Nancy House, Poster announcing exhibitions at the University of Michigan Museum of Art, 1963. House, an undergraduate art student, designed this poster for an assignment in her Design Fundamentals class.
The Pop Art exhibitions, Six Painters and the Object and A New Realist Supplement, were shown simultaneously from October 9th until November 3rd 1963 at the University of Michigan Museum of Art (UMMA). Six Painters and the Object was a travelling exhibition assembled by the curator of the Guggenheim Museum, Lawrence Alloway. A New Realist Supplement was curated by Samuel Sachs II, the UMMA's associate director, and Irving Kaufman, a professor of painting at the University of Michigan's School of Art in order to, the words of the museum’s director Charles Sawyer, "present works in other media besides painting, and to give a sense of the broader scope and implication of the Pop Art movement" (Sawyer 1963). At Alloway's request A New Realist Supplement was shown in an adjacent gallery so as to not disrupt his thesis about the new depiction of objects in painting.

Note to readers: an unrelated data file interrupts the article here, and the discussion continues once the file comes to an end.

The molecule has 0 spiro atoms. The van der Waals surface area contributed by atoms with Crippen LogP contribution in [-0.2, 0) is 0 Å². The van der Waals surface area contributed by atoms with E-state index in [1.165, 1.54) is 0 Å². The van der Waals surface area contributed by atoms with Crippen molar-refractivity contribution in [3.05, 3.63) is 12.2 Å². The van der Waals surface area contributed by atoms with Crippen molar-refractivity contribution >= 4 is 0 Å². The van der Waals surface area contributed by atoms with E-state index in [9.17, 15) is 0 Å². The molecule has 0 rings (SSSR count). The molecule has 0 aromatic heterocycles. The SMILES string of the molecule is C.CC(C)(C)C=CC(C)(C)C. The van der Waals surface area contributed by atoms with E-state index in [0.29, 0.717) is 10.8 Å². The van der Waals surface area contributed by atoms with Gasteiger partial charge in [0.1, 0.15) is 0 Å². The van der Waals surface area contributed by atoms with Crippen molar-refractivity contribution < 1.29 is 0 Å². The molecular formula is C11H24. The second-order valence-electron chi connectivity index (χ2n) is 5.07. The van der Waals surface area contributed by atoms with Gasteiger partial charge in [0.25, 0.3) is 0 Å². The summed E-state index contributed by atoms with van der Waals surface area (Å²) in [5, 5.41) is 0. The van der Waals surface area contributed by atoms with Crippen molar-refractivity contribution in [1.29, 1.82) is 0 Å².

The concept of Pop Art was still in formation by 1963, and these exhibitions brought the movement to the public of the Midwest. Despite the fact that A New Realist Supplement was organized and put together in six months, a short amount of time for a formal exhibition, the show evoked debates and criticism among art critics and the general public (Lind, et al. 1963).
The idea of exhibiting Pop Art at the University of Michigan Museum of Art originated early in 1963, when the art professor Irving Kaufman proposed an exhibition at about the same time that the Guggenheim offered to send Six Painters and the Objecton tour. Once Samuel Sachs, II joined the Museum staff as Assistant Director, he collaborated with Kaufman to organize the Supplement.
-Bonnie Jiang and Sonja Niederhofer